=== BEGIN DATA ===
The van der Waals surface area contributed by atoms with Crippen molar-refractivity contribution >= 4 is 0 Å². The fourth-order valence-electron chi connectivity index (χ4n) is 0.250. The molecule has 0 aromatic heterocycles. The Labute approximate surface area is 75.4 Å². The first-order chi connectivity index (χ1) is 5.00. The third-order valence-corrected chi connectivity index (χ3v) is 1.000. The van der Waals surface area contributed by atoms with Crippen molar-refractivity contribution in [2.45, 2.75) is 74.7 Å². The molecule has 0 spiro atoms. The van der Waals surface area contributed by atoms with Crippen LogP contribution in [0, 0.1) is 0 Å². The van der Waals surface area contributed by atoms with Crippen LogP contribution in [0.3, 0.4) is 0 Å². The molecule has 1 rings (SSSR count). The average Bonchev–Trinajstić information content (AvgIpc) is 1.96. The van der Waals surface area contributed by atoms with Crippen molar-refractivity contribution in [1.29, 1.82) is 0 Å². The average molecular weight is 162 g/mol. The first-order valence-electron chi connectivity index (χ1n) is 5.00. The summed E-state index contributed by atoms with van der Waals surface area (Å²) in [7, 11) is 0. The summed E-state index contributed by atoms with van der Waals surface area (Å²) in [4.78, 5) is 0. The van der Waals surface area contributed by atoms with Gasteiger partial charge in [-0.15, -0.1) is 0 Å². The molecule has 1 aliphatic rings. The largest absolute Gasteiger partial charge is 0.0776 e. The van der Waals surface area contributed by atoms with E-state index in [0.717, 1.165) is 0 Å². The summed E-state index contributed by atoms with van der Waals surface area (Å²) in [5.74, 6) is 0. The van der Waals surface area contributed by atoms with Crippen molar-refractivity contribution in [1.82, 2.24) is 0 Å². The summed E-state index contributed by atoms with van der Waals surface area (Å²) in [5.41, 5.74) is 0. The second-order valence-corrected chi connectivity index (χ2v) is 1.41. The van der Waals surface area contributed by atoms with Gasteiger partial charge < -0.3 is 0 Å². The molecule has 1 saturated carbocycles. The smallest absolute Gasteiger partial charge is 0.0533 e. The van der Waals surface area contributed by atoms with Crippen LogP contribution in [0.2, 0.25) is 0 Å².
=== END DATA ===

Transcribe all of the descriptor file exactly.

The van der Waals surface area contributed by atoms with Crippen molar-refractivity contribution >= 4 is 0 Å². The fourth-order valence-electron chi connectivity index (χ4n) is 0.250. The molecule has 0 aromatic heterocycles. The Labute approximate surface area is 75.4 Å². The first-order chi connectivity index (χ1) is 5.00. The third-order valence-corrected chi connectivity index (χ3v) is 1.000. The van der Waals surface area contributed by atoms with Crippen molar-refractivity contribution in [2.45, 2.75) is 74.7 Å². The molecule has 0 spiro atoms. The van der Waals surface area contributed by atoms with Crippen LogP contribution in [0, 0.1) is 0 Å². The van der Waals surface area contributed by atoms with Crippen LogP contribution in [0.3, 0.4) is 0 Å². The molecule has 1 rings (SSSR count). The average Bonchev–Trinajstić information content (AvgIpc) is 1.96. The van der Waals surface area contributed by atoms with Crippen molar-refractivity contribution in [1.29, 1.82) is 0 Å². The average molecular weight is 162 g/mol. The first-order valence-electron chi connectivity index (χ1n) is 5.00. The summed E-state index contributed by atoms with van der Waals surface area (Å²) in [7, 11) is 0. The summed E-state index contributed by atoms with van der Waals surface area (Å²) in [4.78, 5) is 0. The van der Waals surface area contributed by atoms with Gasteiger partial charge in [-0.15, -0.1) is 0 Å². The molecule has 1 aliphatic rings. The largest absolute Gasteiger partial charge is 0.0776 e. The van der Waals surface area contributed by atoms with E-state index in [0.717, 1.165) is 0 Å². The summed E-state index contributed by atoms with van der Waals surface area (Å²) in [5.74, 6) is 0. The van der Waals surface area contributed by atoms with Crippen molar-refractivity contribution in [1.82, 2.24) is 0 Å². The summed E-state index contributed by atoms with van der Waals surface area (Å²) in [5.41, 5.74) is 0. The second-order valence-corrected chi connectivity index (χ2v) is 1.41. The van der Waals surface area contributed by atoms with Gasteiger partial charge < -0.3 is 0 Å². The molecule has 1 saturated carbocycles. The smallest absolute Gasteiger partial charge is 0.0533 e. The van der Waals surface area contributed by atoms with Crippen LogP contribution in [0.2, 0.25) is 0 Å².